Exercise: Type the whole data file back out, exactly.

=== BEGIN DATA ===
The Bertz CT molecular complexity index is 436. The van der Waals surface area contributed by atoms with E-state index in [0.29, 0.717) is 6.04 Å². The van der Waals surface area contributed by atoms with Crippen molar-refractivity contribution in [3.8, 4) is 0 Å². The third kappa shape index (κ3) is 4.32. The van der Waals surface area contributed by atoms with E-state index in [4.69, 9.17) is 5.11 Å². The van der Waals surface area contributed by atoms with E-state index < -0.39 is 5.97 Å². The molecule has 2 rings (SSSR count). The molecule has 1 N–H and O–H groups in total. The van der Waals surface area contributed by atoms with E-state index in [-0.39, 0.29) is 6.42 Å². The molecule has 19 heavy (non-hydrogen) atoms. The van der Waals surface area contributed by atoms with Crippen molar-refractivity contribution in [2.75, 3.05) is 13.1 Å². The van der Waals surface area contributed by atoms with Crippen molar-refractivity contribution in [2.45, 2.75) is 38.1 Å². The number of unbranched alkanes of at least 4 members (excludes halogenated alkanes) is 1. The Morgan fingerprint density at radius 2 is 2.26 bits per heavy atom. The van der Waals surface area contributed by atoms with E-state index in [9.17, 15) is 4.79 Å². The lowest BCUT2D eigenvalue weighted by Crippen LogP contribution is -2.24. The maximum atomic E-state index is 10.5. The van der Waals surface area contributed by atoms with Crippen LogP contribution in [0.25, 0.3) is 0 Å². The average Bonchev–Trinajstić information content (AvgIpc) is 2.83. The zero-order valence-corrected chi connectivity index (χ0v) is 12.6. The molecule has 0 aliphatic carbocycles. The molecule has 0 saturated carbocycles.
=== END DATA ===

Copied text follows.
The Bertz CT molecular complexity index is 436. The van der Waals surface area contributed by atoms with E-state index in [0.29, 0.717) is 6.04 Å². The van der Waals surface area contributed by atoms with Crippen molar-refractivity contribution in [3.8, 4) is 0 Å². The third kappa shape index (κ3) is 4.32. The van der Waals surface area contributed by atoms with E-state index in [4.69, 9.17) is 5.11 Å². The van der Waals surface area contributed by atoms with E-state index < -0.39 is 5.97 Å². The molecule has 2 rings (SSSR count). The molecule has 1 N–H and O–H groups in total. The van der Waals surface area contributed by atoms with E-state index in [-0.39, 0.29) is 6.42 Å². The molecule has 19 heavy (non-hydrogen) atoms. The van der Waals surface area contributed by atoms with Crippen molar-refractivity contribution in [2.75, 3.05) is 13.1 Å². The van der Waals surface area contributed by atoms with Crippen molar-refractivity contribution in [2.45, 2.75) is 38.1 Å². The number of unbranched alkanes of at least 4 members (excludes halogenated alkanes) is 1. The Morgan fingerprint density at radius 2 is 2.26 bits per heavy atom. The van der Waals surface area contributed by atoms with E-state index in [9.17, 15) is 4.79 Å². The lowest BCUT2D eigenvalue weighted by Crippen LogP contribution is -2.24. The maximum atomic E-state index is 10.5. The van der Waals surface area contributed by atoms with Crippen LogP contribution in [0.25, 0.3) is 0 Å². The average Bonchev–Trinajstić information content (AvgIpc) is 2.83. The zero-order valence-corrected chi connectivity index (χ0v) is 12.6. The molecule has 0 aliphatic carbocycles. The molecule has 0 saturated carbocycles.